A secondary mortgage market expert I think extremely highly of emailed me last night with the following terse take on the state of the financial markets:
I think we're on the cusp of another sewer break on the news front ... get your waders on ...
No kidding. While March may have represented the worst of the credit crunch thus far, May and June are looking to shape up as particularly troublesome for a side of the mortgage market that, so far, has seen relatively benign activity. Reuters' Al Yoon knocks yet another story out the park Thurday morning:
Investors who thought they were safe owning guaranteed mortgage-backed securities in the wake of steep credit losses from other MBS are now grappling with a different kind of risk. Models that predict payments on bonds issued and protected by Fannie Mae, Freddie Mac and Ginnie Mae have been far off the mark in recent months, resulting in increased risk to investors in the $4.5 trillion "agency" MBS market. Errors are happening for the same reason credit loss forecasters failed to prepare investors for the subprime mortgage meltdown: it has never happened before.
As HW grows (hint: subscribe to our coming magazine!), we'll be tracking this more closely ourselves; we've been hearing about just how bloody May was for agency MBS for a few weeks now. In particular, prepayments didn't just slow. They came to near standstill by Wall Street prepayment research standards. When HW first started in late 2006, I spent alot of time writing about how prepayment modelers had failed to account for credit and collateral risk effectively in most of their models; what we're seeing now is the flip side of that same coin. In pure prepayment terms, triggers are blowing up faster than most models have been set up to handle -- and that's hurting even the most staid of agency MBS investors. More from Reuters and Yoon on the matter at hand:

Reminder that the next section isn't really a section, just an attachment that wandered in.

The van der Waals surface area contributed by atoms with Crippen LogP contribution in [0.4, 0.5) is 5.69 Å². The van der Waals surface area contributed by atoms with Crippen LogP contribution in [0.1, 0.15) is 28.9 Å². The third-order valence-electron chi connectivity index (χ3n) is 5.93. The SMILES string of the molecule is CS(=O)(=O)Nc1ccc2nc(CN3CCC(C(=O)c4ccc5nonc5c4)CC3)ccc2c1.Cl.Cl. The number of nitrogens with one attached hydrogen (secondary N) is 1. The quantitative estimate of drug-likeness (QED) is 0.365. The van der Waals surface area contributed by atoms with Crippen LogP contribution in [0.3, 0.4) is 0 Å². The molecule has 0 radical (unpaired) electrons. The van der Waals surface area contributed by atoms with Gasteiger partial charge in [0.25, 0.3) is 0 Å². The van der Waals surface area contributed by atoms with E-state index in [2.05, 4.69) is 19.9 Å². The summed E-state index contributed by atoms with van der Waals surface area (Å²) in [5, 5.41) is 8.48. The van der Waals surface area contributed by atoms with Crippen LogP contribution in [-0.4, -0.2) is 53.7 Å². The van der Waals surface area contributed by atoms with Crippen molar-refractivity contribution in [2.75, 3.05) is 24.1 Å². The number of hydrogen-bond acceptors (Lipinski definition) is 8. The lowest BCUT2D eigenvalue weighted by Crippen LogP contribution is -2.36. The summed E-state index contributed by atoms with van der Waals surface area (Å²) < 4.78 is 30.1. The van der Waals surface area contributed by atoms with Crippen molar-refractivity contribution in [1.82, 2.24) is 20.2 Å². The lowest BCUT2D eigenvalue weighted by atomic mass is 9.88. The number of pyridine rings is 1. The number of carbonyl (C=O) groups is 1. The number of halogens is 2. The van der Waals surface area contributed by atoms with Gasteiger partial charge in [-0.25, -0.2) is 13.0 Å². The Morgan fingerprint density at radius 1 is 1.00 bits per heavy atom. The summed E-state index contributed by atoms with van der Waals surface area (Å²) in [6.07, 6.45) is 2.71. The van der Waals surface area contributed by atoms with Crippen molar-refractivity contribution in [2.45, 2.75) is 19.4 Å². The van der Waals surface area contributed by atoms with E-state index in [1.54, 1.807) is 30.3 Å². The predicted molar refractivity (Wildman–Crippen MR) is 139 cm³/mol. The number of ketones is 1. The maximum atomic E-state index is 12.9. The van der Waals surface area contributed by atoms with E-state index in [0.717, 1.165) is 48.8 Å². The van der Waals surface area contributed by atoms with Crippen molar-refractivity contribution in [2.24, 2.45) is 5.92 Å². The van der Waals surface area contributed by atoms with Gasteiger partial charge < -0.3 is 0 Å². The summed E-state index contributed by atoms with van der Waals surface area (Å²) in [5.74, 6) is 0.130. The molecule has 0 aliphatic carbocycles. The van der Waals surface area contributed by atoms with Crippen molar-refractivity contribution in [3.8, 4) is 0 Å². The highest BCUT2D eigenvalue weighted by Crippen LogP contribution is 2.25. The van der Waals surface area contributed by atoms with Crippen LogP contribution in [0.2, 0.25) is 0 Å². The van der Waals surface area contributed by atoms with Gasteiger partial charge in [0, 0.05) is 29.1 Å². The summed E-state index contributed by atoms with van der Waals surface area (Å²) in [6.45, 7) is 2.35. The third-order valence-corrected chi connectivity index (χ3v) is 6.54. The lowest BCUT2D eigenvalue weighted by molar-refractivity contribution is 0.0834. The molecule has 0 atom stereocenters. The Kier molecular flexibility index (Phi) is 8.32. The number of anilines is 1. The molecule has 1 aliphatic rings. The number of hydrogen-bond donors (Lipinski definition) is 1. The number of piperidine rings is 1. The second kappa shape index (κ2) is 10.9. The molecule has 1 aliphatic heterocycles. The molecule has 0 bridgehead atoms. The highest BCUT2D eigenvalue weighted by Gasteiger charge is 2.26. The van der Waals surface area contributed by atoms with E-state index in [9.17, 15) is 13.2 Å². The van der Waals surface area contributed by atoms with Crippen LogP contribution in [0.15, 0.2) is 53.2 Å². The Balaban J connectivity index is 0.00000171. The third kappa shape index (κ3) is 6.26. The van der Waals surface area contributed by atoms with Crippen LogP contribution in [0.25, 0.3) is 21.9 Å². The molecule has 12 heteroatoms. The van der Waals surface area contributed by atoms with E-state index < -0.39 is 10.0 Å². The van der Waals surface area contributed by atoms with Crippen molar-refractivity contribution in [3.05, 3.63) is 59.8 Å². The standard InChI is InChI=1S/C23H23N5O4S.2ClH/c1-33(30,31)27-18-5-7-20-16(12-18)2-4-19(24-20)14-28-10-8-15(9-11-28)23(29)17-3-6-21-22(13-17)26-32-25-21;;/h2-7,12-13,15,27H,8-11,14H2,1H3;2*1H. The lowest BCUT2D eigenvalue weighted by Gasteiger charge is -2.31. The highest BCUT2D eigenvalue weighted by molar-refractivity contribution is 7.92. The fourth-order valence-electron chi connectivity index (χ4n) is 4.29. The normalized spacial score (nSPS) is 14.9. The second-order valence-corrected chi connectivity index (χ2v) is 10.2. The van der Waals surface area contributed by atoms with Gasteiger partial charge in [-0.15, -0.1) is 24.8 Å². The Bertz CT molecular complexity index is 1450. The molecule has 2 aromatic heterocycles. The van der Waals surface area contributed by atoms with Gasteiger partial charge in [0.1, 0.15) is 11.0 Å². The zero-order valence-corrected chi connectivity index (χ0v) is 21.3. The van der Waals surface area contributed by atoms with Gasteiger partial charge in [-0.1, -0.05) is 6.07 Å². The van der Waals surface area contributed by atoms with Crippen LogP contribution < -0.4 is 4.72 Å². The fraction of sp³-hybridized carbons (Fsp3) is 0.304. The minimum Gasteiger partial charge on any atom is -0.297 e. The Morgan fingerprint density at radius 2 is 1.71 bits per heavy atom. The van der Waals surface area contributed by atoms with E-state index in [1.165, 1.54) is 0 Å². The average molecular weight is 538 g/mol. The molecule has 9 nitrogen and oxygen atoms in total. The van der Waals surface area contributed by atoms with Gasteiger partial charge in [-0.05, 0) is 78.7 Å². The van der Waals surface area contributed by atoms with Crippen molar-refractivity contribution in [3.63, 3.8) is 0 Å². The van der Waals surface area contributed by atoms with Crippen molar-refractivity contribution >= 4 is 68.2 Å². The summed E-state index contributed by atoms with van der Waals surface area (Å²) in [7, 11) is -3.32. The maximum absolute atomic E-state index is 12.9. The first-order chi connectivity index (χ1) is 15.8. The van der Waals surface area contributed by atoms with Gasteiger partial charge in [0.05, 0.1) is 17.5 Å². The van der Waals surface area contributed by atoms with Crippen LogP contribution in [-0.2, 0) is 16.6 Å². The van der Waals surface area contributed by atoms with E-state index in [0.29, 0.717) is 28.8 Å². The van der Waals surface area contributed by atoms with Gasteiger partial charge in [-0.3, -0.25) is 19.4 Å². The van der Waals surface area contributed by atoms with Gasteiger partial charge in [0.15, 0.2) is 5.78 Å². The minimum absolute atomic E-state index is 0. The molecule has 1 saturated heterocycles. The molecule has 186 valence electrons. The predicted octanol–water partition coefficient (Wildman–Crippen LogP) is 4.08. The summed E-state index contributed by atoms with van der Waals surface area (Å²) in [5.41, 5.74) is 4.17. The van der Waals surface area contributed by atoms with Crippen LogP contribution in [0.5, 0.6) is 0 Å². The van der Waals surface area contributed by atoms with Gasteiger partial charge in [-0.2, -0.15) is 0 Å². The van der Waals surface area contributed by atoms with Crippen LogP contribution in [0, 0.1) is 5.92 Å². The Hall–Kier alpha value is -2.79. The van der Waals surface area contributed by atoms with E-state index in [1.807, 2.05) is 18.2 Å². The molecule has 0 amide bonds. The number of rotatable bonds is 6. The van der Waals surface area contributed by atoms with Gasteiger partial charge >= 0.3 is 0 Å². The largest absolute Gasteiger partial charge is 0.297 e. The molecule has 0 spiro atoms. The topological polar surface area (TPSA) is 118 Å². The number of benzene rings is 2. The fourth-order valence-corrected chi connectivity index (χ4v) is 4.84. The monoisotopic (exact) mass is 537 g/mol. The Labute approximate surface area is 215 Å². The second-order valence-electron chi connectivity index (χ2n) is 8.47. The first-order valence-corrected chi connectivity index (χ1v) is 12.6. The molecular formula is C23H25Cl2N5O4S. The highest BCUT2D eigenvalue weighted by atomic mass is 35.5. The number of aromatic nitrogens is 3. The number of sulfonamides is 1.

Wall Street banks that spend countless hours trying to measure that risk for clients have seen data stray from their forecasts by unusually large amounts. A 20 percent drop in May prepayments sharply exceeded expectations, leading to a collective groan among analysts. May data "was a shock to everybody," said Arthur Frank, head of MBS research at Deutsche Bank in New York. Vagaries of falling prices and tight credit have "wreaked havoc" on models that were created during the heydey of refinancing, analysts at Merrill Lynch & Co. said in a recent research note ... "An unprecedented housing market will produce unprecedented prepayments and defaults," said Dale Westhoff, a managing director at JPMorgan Chase & Co. in New York, who has been refining models for 18 years. "We've already seen that on the default side. On the prepayment side, the May numbers are starting to reflect this new environment."
With due deference to Deutsche and JPMorgan, not everyone has been surprised by the prepayment shift. UBS immediately comes to mind, for one, having read their weekly MBS research for some time now. There's also Stamford, Conn.-based Structured Portfolio Management, which in mid-April said it was shifting its asset allocation strategy in the belief that prepayments would slow dramatically in subsequent months. (No word on how they've done with that approach, but I can safely bet the answer is "not badly.") And, of course, we should note that HW's well-known contributor Linda Lowell noted in early May that prepayment-based strategies needed to move to the forefront for MBS traders -- "the data underlying prepayment models reflects relaxation of credit standards and risk-based pricing, not the current tightening trend," she wrote then.